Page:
Had something like this ever happened to you?
- Someone said or did something that you strongly disagreed with, but you didn’t say anything and then felt guilty about not speaking up?
- You set goals and then failed to meet them.
- You’re so busy pleasing other people that you don’t get the time to focus on what you want, and then you get angry at others?
- You suppress what you want to do because it’s not “practical” or because you have so many things you “have to do”
If any of these resonate with you, the reason behind it may be that your actions were (or still are) not aligned with your core values.
What Are Core Values And Why They Matter So Much?
Core values are fundamental beliefs and principles that you find important in life. They highlight what you stand for, what drives you, what you see as valuable. They represent who you would like to be and how you would like to live your life.
When making different decisions, our core values give us direction. They should provide the goals and criteria that influence the path we take, what we choose, how we behave. We derive a sense of fulfillment when living in line with our personal values because our motivations and actions are aligned with what we see as important in life.
Choosing your personal core values is one of the most critical decisions when it comes to living a fulfilled life. When we don’t honor our values, we can feel lost, unmotivated, like something is simply “wrong”, and our mental and emotional state can suffer. On the other hand, intentionally creating a life that is in accordance with your values instead of automatically and habitually responding to what happens around you, without awareness and purpose, increases the chances of finding a sense of balance, confidence, and fulfillment.
How To Find Your Core Values And Make Your Life A Little Bit Easier
Many of us have no idea what our personal core values are. And in a way, it’s not surprising. In a society that actively asks us to conform, it’s not uncommon to focus on meeting other people’s expectations so much, that we lose sight of what is really important to us. Our core values get buried beneath what we think we should value.
So, turning your attention inward and engaging in an attitude of curiosity about what makes you tick and what you think is important, can help you understand yourself better. From there, you can make wiser choices, and do it more easily.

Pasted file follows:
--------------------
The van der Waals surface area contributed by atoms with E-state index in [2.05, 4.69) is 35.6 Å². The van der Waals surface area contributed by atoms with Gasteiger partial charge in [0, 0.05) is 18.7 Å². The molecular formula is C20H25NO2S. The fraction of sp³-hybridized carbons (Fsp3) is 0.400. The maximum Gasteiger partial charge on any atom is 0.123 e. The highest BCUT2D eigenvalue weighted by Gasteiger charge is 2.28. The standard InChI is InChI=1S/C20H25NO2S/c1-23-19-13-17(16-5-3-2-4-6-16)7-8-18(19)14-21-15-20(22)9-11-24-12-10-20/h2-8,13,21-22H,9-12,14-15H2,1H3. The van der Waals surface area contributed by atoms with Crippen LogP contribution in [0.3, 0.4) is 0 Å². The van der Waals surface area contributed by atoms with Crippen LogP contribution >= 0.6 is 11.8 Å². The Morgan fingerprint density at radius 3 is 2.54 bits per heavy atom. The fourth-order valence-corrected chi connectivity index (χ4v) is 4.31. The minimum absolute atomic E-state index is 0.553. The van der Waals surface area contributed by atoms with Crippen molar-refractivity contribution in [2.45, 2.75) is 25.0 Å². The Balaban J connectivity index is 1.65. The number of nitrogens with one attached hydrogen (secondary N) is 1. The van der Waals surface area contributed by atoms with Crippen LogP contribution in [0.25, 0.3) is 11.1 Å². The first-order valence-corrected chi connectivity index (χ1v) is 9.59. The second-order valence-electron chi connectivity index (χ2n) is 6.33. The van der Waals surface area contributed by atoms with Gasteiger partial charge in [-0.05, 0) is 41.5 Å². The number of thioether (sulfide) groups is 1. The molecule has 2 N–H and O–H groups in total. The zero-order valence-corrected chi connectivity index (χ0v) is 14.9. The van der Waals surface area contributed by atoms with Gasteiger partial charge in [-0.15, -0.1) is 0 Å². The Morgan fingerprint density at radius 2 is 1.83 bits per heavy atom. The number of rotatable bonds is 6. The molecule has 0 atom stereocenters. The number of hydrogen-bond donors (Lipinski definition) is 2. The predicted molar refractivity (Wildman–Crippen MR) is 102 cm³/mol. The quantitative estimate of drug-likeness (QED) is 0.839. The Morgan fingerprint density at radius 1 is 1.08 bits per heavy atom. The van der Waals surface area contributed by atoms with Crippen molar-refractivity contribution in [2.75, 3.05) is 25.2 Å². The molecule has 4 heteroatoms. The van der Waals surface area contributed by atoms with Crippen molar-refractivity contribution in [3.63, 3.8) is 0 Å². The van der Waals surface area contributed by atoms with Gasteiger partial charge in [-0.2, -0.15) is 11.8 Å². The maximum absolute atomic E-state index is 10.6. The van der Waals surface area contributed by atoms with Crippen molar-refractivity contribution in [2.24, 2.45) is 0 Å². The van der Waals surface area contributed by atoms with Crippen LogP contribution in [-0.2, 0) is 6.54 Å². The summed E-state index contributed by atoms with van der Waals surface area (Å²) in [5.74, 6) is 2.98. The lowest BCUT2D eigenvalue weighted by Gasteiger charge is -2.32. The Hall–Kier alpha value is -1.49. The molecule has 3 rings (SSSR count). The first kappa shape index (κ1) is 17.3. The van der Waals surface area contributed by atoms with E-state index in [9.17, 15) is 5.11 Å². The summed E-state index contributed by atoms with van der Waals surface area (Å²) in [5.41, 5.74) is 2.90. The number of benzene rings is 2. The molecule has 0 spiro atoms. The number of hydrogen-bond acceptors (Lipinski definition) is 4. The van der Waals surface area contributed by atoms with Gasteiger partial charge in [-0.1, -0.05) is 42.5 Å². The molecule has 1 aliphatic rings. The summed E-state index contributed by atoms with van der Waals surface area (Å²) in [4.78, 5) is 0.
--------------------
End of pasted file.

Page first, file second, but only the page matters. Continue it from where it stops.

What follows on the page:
But how to do this? How to determine your core values?
One way can be to, for starters, pay attention to how you feel in different situations. What makes you angry, sad, frustrated, bored, happy, excited? Examine these situations closely – what is the main theme?
Here are some questions that can help you start thinking in that direction:
- If you could have any career, without worrying about money or other practical constraints, what would you do?
- What kinds of stories inspire you?
- What kinds of stories make you angry and upset?
- Think about three people you most admire. What is it that you appreciate about them the most?
- What are you the proudest of?
Sometimes, a wide list of core values can also help. A shorter list, like the one on the picture below, may be useful. Or maybe a longer one, like the one HERE, is something you find more helpful and inspiring.
What you can do is take a look at the list and select 10-15 values that most resonate with you. As you work through, you may find that some values you picked are similar or naturally combine. For instance, if you value community, generosity, and kindness, you might say that service to others is one of your top values. So, analyze your choices and try to narrow down the list, to combine the values into groups. What are the main topics? These larger “groups” you made – those should be your core values.
Regularly Revisiting Your Core Values Is The Key